- The Washington Times - Sunday, December 3, 2006


Along a winding country road here, the wood kiln that the famed Meaders clan used to hone their craft now rots.

John Burrison’s first pilgrimage to the now rundown relic of north Georgia’s pottery boom was in 1968, just after Cheever, the clan’s patriarch, died.

Cheever’s son Lanier must have known that Mr. Burrison would devote his career to chronicling the hilly region’s pottery, or at least that the young scholar was a folklorist at Georgia State University. Just before Mr. Burrison left, the potter called out, “Don’t be a stranger.”

And Mr. Burrison wasn’t, visiting every month or so for the next few decades to study the legends of Georgia’s folk pottery world.

There was the Ferguson clan, which helped popularize the face jug, small clay plots emblazoned with hideous looking figures. And the Hewell family, which forged its own pottery empire across the county line in Gillsville, creating unglazed planters that were quickly snapped up by gardeners.

And, of course, the Meaders family, a clan whose artistry and devotion to pottery earned a visit by the Smithsonian Institution and, later, documentaries that chronicled the painstaking work that went into each clay jug.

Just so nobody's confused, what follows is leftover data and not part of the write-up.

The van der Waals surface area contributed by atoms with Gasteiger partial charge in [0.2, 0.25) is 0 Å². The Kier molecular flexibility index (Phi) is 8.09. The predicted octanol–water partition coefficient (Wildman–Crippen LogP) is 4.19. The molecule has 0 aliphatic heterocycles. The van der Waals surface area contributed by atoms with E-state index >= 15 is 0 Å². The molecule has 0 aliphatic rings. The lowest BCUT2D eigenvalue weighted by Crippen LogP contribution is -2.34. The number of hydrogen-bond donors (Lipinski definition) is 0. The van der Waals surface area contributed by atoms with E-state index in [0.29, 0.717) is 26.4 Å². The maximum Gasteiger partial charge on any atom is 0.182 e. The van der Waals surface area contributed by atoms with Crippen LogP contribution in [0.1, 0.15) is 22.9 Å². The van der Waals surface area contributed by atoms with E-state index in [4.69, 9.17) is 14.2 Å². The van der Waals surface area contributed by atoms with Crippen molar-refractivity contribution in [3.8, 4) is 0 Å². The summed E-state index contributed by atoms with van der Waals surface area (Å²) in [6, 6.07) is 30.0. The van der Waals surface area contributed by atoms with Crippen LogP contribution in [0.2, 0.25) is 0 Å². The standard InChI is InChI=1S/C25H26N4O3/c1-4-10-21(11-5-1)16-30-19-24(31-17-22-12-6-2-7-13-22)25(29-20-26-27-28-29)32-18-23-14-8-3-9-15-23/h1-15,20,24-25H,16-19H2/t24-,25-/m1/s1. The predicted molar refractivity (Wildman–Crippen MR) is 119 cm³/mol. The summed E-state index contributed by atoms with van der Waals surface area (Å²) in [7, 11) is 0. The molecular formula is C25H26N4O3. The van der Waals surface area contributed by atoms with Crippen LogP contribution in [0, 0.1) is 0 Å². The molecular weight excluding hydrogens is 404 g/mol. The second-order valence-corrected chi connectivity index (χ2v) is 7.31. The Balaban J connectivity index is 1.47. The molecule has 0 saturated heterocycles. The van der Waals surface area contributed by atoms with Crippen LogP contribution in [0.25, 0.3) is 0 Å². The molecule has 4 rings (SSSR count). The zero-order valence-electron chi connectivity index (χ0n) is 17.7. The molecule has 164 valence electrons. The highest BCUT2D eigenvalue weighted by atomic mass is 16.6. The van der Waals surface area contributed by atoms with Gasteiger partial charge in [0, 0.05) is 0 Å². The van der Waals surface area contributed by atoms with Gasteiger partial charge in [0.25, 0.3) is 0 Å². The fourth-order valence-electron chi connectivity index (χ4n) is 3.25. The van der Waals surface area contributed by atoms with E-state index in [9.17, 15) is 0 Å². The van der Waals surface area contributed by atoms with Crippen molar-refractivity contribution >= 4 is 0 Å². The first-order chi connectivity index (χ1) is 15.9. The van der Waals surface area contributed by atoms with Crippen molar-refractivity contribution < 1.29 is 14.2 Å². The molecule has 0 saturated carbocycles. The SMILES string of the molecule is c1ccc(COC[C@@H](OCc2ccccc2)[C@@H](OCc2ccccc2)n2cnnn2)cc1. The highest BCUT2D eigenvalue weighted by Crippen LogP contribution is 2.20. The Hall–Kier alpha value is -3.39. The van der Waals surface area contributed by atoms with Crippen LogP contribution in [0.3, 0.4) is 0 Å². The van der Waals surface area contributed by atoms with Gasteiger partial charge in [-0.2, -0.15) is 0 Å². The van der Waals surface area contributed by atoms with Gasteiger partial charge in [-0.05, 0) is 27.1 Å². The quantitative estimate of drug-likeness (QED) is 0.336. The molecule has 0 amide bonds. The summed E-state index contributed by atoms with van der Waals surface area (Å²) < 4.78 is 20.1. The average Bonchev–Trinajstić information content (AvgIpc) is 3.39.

The story of those families — and their crafts — is documented in the town of Sautee Nacoochee, where the Folk Pottery Museum of Northeast Georgia shows how pottery helped shape the region.

Making pottery was a matter of survival to north Georgia’s settlers. Before modern canning and refrigeration, each household needed dozens of jugs to hold water and whiskey and preserve vegetables, fruits and meat.

As technology improved and north Georgia began to prosper, the crafters began devoting more time to the artistry of their work. The pieces became more ornate, embellished by carvings of farm scenes or engravings of grape vines. And some started to churn out face jugs, devilish looking creations that some used to scare their children into doing chores.

At the exhibit’s end there’s a showcase of dozens of works, crafted by a dozen or so living heirs of the Meaders, Ferguson and Hewell clans. The demand has changed, and a thriving collector’s market wants more and more unique pottery.

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